Should your family name — or the size of your family’s bank account — have any bearing when it comes to elite college admissions?
That's the newest question in higher education circles after the U.S. Supreme Court last month ruled that the race-conscious admissions programs at Harvard University and the University of North Carolina were unlawful, curtailing affirmative action in higher education.
This week, Harvard is facing yet another investigation on the other end of the spectrum. A federal civil rights complaint challenges Harvard's legacy admissions policy in which children of alumni and donors are given preference.
The complaint filed by Lawyers for Civil Rightsstated that preferences go overwhelmingly to White applicants, and systematically disadvantage applicants of color. The complaint said the practices are discriminatory.
Legacy admissions is a longstanding practice that has drawn ire as students applying to selective private colleges receive a boost in admissions chances if their parents or grandparents attended the college, especially if they are donors. It helps with fundraising and builds loyalty, colleges say.
But in light of the Supreme Court's decision on affirmative action, some colleges have recently stopped that practice. Wesleyan University last week announced that the school is formally eliminating its legacy admissions policy. The private Connecticut college's President Michael S. Roth said in his statement that there will be no preference for long-standing families with ties to the school.
"We still value the ongoing relationships that come from multi-generational Wesleyan attendance, but there will be no 'bump' in the selection process," Roth said in its statement.
Other prestigious colleges such as Amherst College and Johns Hopkins University have also ended their legacy policies. And according to the Daily Pennsylvanian, University of Pennsylvania made a slight change to its information page for first-year applicants, phasing out language that legacy applicants should apply Early Decision.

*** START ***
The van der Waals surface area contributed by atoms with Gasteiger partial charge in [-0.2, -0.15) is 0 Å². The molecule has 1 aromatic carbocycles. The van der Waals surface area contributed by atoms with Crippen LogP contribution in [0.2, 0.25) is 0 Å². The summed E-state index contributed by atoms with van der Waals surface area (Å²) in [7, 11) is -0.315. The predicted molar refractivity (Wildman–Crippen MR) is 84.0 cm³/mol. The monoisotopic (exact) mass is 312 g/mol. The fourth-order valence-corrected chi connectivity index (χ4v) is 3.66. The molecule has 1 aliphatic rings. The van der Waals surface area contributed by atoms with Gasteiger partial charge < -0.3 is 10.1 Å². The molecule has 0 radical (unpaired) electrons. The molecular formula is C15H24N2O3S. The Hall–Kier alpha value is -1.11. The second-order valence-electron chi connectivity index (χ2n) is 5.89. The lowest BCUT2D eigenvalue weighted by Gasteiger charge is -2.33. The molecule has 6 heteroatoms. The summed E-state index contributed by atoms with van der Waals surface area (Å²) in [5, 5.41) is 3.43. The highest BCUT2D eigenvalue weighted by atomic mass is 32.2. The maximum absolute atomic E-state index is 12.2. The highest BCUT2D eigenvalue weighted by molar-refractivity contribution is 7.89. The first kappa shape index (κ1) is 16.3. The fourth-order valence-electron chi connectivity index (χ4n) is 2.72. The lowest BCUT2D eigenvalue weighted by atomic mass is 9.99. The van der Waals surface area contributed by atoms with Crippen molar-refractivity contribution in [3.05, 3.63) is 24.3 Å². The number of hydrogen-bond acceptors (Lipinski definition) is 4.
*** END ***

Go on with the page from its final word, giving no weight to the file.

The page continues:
Opponents of legacy admissions argue that the policy is unfair, especially after the Supreme Court struck down affirmative action in higher education.
In the civil rights complaint against Harvard, the Department of Education is responding to accusations by liberal groups who say legacy admissions help White and wealthy students while discriminating against Black, Hispanic and Asian applicants.
The end of legacy preferences is gaining support from those who support, as well as those who oppose, affirmative action policies.
"Asian American Coalition of Education believes many favoritism programs used by Harvard and many other elite colleges are immoral and should be illegal," said Mike Zhao, of Orlando, Florida, who is the founder of the organization that opposes affirmative action. "They include favorable treatment of college faculty and staff, alumni and donors. All these programs should be banned."
Nancy Loo, founder of the non-profit Dumpling Diplomacy that aims to ease hunger, thinks legacy preferences should end, even though they could benefit her high school junior son, since Loo and her husband are both graduates of Columbia University.
"Children of Ivy League alumni already have a huge leg up on the competition by virtue of the privileges that elite education conferred to the parents," Loo said. "Social networks, income, educational privilege and health privilege."
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